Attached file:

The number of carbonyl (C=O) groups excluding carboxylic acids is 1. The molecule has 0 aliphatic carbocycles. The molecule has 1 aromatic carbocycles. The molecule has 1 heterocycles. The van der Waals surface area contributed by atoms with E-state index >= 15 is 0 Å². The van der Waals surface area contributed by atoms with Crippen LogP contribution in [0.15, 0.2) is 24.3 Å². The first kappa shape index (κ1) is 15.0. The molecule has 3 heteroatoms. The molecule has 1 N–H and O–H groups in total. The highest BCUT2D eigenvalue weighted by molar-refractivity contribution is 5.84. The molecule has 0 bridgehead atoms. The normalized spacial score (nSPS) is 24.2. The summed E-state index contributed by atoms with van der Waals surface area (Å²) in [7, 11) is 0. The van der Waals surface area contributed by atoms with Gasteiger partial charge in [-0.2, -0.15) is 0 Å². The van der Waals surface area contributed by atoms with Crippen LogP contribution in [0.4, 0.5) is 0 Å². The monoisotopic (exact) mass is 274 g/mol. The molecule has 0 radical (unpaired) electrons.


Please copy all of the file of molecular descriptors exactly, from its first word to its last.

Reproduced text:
The number of carbonyl (C=O) groups excluding carboxylic acids is 1. The molecule has 0 aliphatic carbocycles. The molecule has 1 aromatic carbocycles. The molecule has 1 heterocycles. The van der Waals surface area contributed by atoms with E-state index >= 15 is 0 Å². The van der Waals surface area contributed by atoms with Crippen LogP contribution in [0.15, 0.2) is 24.3 Å². The first kappa shape index (κ1) is 15.0. The molecule has 3 heteroatoms. The molecule has 1 N–H and O–H groups in total. The highest BCUT2D eigenvalue weighted by molar-refractivity contribution is 5.84. The molecule has 0 bridgehead atoms. The normalized spacial score (nSPS) is 24.2. The summed E-state index contributed by atoms with van der Waals surface area (Å²) in [7, 11) is 0. The van der Waals surface area contributed by atoms with Gasteiger partial charge in [-0.2, -0.15) is 0 Å². The van der Waals surface area contributed by atoms with Crippen LogP contribution in [0.4, 0.5) is 0 Å². The monoisotopic (exact) mass is 274 g/mol. The molecule has 0 radical (unpaired) electrons.